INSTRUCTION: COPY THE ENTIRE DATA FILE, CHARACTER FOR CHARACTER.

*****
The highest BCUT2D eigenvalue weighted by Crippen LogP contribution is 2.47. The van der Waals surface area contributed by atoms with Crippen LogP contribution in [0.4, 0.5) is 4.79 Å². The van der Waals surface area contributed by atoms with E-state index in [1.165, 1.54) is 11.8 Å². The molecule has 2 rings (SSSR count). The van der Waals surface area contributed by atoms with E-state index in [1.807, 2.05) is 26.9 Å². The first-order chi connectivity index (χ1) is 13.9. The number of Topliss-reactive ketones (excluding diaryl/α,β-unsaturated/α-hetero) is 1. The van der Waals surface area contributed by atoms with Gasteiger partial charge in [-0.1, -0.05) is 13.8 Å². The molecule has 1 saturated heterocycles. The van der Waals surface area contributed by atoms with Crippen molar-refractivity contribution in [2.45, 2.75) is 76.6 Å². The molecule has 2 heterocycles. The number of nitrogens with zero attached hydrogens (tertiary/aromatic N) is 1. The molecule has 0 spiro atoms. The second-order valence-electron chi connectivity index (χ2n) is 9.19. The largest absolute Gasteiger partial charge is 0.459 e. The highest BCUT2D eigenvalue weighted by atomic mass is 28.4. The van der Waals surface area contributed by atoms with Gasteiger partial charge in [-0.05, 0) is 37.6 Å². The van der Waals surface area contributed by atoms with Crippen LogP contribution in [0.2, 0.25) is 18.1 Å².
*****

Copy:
The highest BCUT2D eigenvalue weighted by Crippen LogP contribution is 2.47. The van der Waals surface area contributed by atoms with Crippen LogP contribution in [0.4, 0.5) is 4.79 Å². The van der Waals surface area contributed by atoms with E-state index in [1.165, 1.54) is 11.8 Å². The molecule has 2 rings (SSSR count). The van der Waals surface area contributed by atoms with E-state index in [1.807, 2.05) is 26.9 Å². The first-order chi connectivity index (χ1) is 13.9. The number of Topliss-reactive ketones (excluding diaryl/α,β-unsaturated/α-hetero) is 1. The van der Waals surface area contributed by atoms with Gasteiger partial charge in [-0.1, -0.05) is 13.8 Å². The molecule has 1 saturated heterocycles. The van der Waals surface area contributed by atoms with Crippen molar-refractivity contribution in [2.45, 2.75) is 76.6 Å². The molecule has 2 heterocycles. The number of nitrogens with zero attached hydrogens (tertiary/aromatic N) is 1. The molecule has 0 spiro atoms. The second-order valence-electron chi connectivity index (χ2n) is 9.19. The largest absolute Gasteiger partial charge is 0.459 e. The highest BCUT2D eigenvalue weighted by atomic mass is 28.4. The van der Waals surface area contributed by atoms with Gasteiger partial charge in [-0.05, 0) is 37.6 Å². The van der Waals surface area contributed by atoms with Crippen LogP contribution in [0.2, 0.25) is 18.1 Å².